Celebrate five years of Behind the Scenes Tours with a House and Village Tour in Dickeyville

Baltimore Heritage’s Behind the Scenes Tours Program is celebrating 5 years and over 100 tours of sites throughout Baltimore with a guided house and village walk in Dickeyville.  Please join us for this fundraising event to learn about one of Baltimore’s oldest communities, peek inside a few private homes, and ensure the tours can keep going strong for years to come.

House and Village Tour in Dickeyville

Saturday, September 8, 2012
4:00 to 5:30 p.m.
2411 Pickwick Rd (Baltimore 21207)
$25 for members / $35 for non-members
RSVP today and bring a friend!

The Gwynns Falls first saw industrial development as early as the late 1700s and, by 1808, the small industrial village began to form around an early paper mill along the water where Dickeyville sits today. Although few of these early stone structures remain, the village endured and grew in the mid 1800s when the Wethered Brothers, owners of the mills, began building homes for their workers and made other improvements for the community. The Wethered’s sold off small lots to private owners, many of whom built their own houses along with public buildings such as a fraternal hall, a general store, and churches. The diversity of worker housing and industrial buildings created over time resulted a uniquely diverse architecture that is at the heart of the historic village’s captivating character today.

In the 1930s, however, the isolated mill village was rocked by change thanks to the start of the Great Depression and the introduction of electrified industrial facilities that brought older mills like those on the Gwynns Falls to a stop. In 1934, the entire stock of buildings was sold at auction and bought by a group called the Title Holding Company. The new owners hired Palmer and Lambden, noted local architects from the Roland Park Company, to build new houses and renovate existing ones, using the Roland Park Company as its sales agent. A rush of new residents decided they wanted their community to resemble an English village in design and name – making Dickeyville one of Baltimore’s earliest attempts at historic restoration. The new homeowners added many historic details such as gaslamps, Belgian Block gutters, and picket fences, and gave their streets names evoking another era – like Pickwick Road named for an English village.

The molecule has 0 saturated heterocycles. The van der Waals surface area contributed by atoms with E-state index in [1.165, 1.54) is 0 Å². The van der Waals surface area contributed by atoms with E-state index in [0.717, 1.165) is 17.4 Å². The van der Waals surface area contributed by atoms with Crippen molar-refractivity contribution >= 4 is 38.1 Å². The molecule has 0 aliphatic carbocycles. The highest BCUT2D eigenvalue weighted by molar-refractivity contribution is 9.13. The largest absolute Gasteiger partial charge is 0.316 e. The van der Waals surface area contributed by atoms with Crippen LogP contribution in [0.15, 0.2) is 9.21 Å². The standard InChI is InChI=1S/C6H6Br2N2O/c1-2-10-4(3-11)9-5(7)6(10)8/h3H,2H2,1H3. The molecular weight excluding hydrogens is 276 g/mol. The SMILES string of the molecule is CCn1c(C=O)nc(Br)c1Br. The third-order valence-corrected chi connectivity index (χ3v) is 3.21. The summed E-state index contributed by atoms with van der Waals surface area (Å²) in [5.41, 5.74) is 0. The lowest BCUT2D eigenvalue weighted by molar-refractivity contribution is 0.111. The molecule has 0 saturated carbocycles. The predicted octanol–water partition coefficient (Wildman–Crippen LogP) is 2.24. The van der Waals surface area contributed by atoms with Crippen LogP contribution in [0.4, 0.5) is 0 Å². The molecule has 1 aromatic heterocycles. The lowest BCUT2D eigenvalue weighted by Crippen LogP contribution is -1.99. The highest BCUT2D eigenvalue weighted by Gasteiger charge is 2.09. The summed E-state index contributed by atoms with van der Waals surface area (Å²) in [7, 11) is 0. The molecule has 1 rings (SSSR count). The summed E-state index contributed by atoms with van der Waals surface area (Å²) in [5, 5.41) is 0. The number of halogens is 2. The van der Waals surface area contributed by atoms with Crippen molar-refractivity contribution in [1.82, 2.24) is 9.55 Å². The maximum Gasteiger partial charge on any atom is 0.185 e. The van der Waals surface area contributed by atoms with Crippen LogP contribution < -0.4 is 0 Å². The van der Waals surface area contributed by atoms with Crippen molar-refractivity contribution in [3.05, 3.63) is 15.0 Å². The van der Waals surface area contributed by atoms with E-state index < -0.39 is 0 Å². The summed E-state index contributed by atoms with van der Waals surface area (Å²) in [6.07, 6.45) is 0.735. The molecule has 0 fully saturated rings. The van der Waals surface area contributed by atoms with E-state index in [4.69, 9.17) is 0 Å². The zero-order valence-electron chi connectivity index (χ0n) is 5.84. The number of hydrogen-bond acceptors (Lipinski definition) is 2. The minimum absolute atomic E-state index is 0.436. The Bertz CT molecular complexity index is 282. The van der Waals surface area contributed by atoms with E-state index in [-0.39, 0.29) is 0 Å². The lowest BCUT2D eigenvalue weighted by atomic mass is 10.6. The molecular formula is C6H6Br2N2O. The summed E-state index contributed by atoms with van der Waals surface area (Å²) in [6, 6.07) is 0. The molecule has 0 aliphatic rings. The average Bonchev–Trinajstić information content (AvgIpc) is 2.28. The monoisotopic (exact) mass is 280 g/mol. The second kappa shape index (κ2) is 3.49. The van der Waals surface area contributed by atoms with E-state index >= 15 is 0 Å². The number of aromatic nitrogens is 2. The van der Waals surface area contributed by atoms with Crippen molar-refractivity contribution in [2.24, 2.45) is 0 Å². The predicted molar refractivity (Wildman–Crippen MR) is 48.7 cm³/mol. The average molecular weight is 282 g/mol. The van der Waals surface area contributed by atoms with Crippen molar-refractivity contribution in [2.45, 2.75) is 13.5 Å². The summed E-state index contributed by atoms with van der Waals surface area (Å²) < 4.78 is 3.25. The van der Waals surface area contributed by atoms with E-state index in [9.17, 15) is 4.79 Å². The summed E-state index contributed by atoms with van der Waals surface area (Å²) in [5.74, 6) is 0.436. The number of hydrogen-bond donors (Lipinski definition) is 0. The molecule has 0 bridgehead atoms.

Dickeyville residents have worked hard for several generations to maintain and build from the village’s historic buildings and character. Standing in the center of the community today, you might swear you were in the middle of an 19th century village in the Cottswalds. Please join our hostess, Patricia Hawthorne, and resident tour guide Mike Blair for a short stroll around the village and a look inside three private homes: with hosts Elizabeth and Steven Sfekas, Leslie and Bruce Greenwald, and Patricia Hawthorne.

One comment

  1. germaine says:

    And if you’re buying in Dickeyville, Johns is the person to talk to about Maryland Historic Trust Homeowner’s Tax rebate for home improvement. Don’t do anything without getting this information.

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